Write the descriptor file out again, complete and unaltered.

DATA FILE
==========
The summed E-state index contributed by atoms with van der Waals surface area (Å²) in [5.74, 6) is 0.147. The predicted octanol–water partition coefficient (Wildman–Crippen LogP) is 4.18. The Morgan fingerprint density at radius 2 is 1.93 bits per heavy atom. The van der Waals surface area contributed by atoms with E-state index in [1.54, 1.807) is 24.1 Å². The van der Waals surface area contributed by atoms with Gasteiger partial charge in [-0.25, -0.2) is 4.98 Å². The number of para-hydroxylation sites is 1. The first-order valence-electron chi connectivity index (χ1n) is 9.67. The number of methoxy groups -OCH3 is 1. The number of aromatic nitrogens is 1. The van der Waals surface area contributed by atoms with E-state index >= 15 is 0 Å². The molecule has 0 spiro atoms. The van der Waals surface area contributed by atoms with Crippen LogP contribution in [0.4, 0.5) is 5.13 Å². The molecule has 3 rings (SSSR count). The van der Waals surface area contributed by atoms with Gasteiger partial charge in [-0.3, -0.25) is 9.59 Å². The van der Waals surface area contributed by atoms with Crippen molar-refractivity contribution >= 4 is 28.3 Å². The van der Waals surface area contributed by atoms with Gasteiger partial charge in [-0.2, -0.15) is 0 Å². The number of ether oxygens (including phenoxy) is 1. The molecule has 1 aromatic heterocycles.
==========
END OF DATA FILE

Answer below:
The summed E-state index contributed by atoms with van der Waals surface area (Å²) in [5.74, 6) is 0.147. The predicted octanol–water partition coefficient (Wildman–Crippen LogP) is 4.18. The Morgan fingerprint density at radius 2 is 1.93 bits per heavy atom. The van der Waals surface area contributed by atoms with E-state index in [1.54, 1.807) is 24.1 Å². The van der Waals surface area contributed by atoms with Gasteiger partial charge in [-0.25, -0.2) is 4.98 Å². The number of para-hydroxylation sites is 1. The first-order valence-electron chi connectivity index (χ1n) is 9.67. The number of methoxy groups -OCH3 is 1. The number of aromatic nitrogens is 1. The van der Waals surface area contributed by atoms with E-state index >= 15 is 0 Å². The molecule has 0 spiro atoms. The van der Waals surface area contributed by atoms with Crippen LogP contribution in [0.4, 0.5) is 5.13 Å². The molecule has 3 rings (SSSR count). The van der Waals surface area contributed by atoms with Gasteiger partial charge in [-0.3, -0.25) is 9.59 Å². The van der Waals surface area contributed by atoms with Crippen molar-refractivity contribution >= 4 is 28.3 Å². The van der Waals surface area contributed by atoms with Gasteiger partial charge in [-0.2, -0.15) is 0 Å². The number of ether oxygens (including phenoxy) is 1. The molecule has 1 aromatic heterocycles.